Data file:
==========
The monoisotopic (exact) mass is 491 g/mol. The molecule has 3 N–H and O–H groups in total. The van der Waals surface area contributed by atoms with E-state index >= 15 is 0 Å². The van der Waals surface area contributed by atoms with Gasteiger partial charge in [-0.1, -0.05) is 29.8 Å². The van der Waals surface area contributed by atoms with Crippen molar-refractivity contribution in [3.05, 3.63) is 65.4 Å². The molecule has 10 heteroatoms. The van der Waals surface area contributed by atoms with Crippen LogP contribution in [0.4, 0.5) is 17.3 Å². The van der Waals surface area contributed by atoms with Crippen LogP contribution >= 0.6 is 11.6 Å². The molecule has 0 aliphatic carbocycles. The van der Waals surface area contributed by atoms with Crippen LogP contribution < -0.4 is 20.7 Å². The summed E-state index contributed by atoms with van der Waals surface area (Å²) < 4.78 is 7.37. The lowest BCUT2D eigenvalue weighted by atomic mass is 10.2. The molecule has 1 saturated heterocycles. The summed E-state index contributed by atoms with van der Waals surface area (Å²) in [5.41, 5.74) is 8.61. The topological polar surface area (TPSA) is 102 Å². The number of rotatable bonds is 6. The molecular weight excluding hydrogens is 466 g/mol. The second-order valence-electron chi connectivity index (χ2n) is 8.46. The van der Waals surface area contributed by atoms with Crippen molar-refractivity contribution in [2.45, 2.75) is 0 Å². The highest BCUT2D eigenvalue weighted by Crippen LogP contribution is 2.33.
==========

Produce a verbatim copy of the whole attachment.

The monoisotopic (exact) mass is 491 g/mol. The molecule has 3 N–H and O–H groups in total. The van der Waals surface area contributed by atoms with E-state index >= 15 is 0 Å². The van der Waals surface area contributed by atoms with Gasteiger partial charge in [-0.1, -0.05) is 29.8 Å². The van der Waals surface area contributed by atoms with Crippen molar-refractivity contribution in [3.05, 3.63) is 65.4 Å². The molecule has 10 heteroatoms. The van der Waals surface area contributed by atoms with Crippen LogP contribution in [0.4, 0.5) is 17.3 Å². The van der Waals surface area contributed by atoms with Crippen LogP contribution >= 0.6 is 11.6 Å². The molecule has 0 aliphatic carbocycles. The van der Waals surface area contributed by atoms with Crippen LogP contribution < -0.4 is 20.7 Å². The summed E-state index contributed by atoms with van der Waals surface area (Å²) < 4.78 is 7.37. The lowest BCUT2D eigenvalue weighted by atomic mass is 10.2. The molecule has 1 saturated heterocycles. The summed E-state index contributed by atoms with van der Waals surface area (Å²) in [5.41, 5.74) is 8.61. The topological polar surface area (TPSA) is 102 Å². The number of rotatable bonds is 6. The molecular weight excluding hydrogens is 466 g/mol. The second-order valence-electron chi connectivity index (χ2n) is 8.46. The van der Waals surface area contributed by atoms with Crippen molar-refractivity contribution in [2.45, 2.75) is 0 Å². The highest BCUT2D eigenvalue weighted by Crippen LogP contribution is 2.33.